What do I love most about her writing? I like that her contemporaries aren't conventional. They always have a huge suspense element in them. They can get a little scary.

I particularly liked the whodunnit element of The Killing Woods. And it had quite the shocking reveal at the end. WOAH. I honestly needed a hug after that trauma.

Books by Lucy Christopher: The Killing Woods || Stolen || Flyaway

4. Stephanie Perkins
I wasn't sure I'd like her books when I first picked them up. They looked like pure chick-flicks, which is fine! Don't get me wrong! But I personally prefer something chewy with my flicks. And, actually, Stephanie Perkins writes insanely well. I love that.

What do I love most about her writing? She writes complex characters with emotional turmoil that's makes my feels ache. And her couples are seriously cute.

I can't even pick a favourite between the two of her books I've read! I ship the couples pretty dang hard. Oh. And can I say France?! I love France and any book that has to do with Paris (and the incredible food it holds) I want in.

Books by Stephanie Perkins: Anna and the French Kiss || Lola and the Boy Next Door || Isla and the Happily Ever After

5. John Green
Of course I have to put John Green on this list! He's probably the top name in YA at the moment. (Particularly since The Fault in Our Stars movie was a screaming success...and Paper Towns is coming out soon and DID I MENTION Looking for Alaska is now in the makings too?! Can we just say screaming success a few times?!!) This dude is amazing.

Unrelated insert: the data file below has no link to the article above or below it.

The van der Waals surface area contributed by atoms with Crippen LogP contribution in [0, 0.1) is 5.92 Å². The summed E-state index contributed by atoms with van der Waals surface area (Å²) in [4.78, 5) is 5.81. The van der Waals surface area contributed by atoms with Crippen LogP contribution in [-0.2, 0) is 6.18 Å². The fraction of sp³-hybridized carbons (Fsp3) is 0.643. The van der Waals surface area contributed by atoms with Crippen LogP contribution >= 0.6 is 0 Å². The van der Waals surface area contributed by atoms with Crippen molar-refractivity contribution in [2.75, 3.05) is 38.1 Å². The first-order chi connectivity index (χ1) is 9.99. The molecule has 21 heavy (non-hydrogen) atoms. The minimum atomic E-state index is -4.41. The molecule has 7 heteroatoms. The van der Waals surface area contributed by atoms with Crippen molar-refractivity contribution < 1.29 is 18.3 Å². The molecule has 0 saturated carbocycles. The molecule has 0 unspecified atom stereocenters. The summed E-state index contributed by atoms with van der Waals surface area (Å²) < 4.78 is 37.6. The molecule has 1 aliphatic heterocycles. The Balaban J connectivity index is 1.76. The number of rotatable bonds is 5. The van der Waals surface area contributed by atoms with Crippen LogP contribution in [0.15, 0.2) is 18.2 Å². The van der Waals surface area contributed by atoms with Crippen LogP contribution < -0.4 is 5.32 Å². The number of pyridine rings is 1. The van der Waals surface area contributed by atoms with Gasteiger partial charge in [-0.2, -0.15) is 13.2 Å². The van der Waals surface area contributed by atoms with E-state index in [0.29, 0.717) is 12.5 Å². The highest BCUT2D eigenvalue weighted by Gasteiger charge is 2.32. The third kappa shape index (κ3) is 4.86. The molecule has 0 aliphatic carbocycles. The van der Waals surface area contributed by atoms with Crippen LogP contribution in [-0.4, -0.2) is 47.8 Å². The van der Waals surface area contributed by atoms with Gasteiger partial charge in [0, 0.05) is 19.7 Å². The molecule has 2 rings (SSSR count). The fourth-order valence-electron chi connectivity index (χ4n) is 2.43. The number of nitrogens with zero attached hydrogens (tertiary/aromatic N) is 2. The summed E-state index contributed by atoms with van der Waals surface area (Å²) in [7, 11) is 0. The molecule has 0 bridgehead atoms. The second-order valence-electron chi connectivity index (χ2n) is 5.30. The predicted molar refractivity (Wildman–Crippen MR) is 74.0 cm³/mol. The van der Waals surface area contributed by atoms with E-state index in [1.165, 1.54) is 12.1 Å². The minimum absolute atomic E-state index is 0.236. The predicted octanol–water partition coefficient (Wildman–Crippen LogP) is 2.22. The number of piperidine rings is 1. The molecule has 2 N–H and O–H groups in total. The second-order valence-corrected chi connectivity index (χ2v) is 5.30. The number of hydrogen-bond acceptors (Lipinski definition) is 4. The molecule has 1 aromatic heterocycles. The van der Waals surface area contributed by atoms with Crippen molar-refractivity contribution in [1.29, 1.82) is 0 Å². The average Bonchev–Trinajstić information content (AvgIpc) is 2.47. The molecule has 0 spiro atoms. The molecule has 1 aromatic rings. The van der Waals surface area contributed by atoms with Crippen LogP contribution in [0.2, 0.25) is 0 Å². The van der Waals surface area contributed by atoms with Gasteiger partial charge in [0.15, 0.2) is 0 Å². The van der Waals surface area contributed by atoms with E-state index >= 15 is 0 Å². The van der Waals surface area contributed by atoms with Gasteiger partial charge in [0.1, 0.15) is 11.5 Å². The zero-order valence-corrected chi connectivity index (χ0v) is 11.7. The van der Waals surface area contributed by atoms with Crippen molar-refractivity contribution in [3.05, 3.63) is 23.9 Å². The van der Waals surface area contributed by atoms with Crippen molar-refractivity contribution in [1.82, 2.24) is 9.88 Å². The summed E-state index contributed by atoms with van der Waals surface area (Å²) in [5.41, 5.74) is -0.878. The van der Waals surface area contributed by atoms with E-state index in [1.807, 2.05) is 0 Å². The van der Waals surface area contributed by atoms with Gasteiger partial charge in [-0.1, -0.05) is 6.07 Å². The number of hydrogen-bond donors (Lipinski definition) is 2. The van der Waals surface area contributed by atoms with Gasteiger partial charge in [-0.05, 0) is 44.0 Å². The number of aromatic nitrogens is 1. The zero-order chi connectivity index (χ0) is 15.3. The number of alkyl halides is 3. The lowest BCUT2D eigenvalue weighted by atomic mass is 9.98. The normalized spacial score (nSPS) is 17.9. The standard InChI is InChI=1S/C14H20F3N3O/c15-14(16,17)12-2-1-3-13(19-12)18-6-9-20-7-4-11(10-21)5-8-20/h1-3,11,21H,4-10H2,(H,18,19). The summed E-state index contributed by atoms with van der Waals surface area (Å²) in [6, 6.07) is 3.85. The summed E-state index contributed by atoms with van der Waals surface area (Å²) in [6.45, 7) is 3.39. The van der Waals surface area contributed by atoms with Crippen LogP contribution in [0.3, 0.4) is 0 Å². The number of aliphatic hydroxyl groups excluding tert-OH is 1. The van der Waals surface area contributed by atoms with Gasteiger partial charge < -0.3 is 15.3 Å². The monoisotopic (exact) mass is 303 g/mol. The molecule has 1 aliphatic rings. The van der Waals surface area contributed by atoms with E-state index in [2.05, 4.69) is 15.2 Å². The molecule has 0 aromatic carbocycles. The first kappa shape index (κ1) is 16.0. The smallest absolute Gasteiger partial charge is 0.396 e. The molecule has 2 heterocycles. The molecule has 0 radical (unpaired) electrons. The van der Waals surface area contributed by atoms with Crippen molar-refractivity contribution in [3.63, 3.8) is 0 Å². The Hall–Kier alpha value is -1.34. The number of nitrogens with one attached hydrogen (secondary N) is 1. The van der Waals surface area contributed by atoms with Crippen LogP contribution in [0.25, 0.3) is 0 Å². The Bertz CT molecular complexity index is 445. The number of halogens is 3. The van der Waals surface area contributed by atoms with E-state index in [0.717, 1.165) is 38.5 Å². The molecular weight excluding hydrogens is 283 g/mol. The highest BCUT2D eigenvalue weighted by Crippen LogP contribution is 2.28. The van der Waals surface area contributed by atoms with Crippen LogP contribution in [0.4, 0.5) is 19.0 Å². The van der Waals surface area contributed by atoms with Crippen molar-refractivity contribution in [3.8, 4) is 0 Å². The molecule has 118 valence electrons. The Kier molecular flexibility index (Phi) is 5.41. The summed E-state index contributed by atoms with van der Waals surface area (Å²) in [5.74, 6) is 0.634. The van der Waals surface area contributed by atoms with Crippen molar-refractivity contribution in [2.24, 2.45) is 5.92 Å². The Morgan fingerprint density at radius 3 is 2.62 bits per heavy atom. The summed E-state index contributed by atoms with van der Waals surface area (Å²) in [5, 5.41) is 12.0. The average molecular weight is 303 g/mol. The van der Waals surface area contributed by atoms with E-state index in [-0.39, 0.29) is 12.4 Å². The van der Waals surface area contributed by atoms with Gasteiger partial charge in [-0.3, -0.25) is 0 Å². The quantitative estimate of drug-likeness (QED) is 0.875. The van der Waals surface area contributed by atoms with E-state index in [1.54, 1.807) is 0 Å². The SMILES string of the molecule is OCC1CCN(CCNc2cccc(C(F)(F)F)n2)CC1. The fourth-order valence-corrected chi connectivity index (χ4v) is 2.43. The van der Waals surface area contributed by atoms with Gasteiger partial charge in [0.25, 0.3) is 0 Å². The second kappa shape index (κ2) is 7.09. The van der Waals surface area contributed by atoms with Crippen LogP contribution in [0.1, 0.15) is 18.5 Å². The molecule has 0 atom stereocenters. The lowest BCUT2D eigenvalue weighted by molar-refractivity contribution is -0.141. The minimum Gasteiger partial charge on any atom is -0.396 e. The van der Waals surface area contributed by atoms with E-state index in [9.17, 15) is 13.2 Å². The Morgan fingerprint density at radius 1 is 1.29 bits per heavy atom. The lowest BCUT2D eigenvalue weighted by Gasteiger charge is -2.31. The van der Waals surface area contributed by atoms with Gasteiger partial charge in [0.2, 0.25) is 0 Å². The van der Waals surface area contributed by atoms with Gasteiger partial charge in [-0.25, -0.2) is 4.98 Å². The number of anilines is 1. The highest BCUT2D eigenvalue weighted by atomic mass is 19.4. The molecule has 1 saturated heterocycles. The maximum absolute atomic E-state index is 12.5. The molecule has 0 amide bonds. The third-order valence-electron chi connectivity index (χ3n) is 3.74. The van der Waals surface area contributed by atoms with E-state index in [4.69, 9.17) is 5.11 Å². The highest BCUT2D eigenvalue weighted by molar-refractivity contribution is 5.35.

What do I love most about his writing? He always talk to his readers like they're intelligent humans.

I appreciate that! I'm a smart little being. I like to learn from books and I like them to have the occasional difficult concept or incorporate maths or science or theories or metaphors. (In Gus' case, a lot of metaphors.)

Books by John Green: The Fault in Our Stars || Looking for Alaska || Paper Towns || Let It Snow ||

Yes, it is Gus. I appreciate them.

John Green is one of my all-time favourite authors. I really really hope he writes another book.

What about you?!
I want to hear about your top favourite contemporary authors, so shout 'em out in the comments!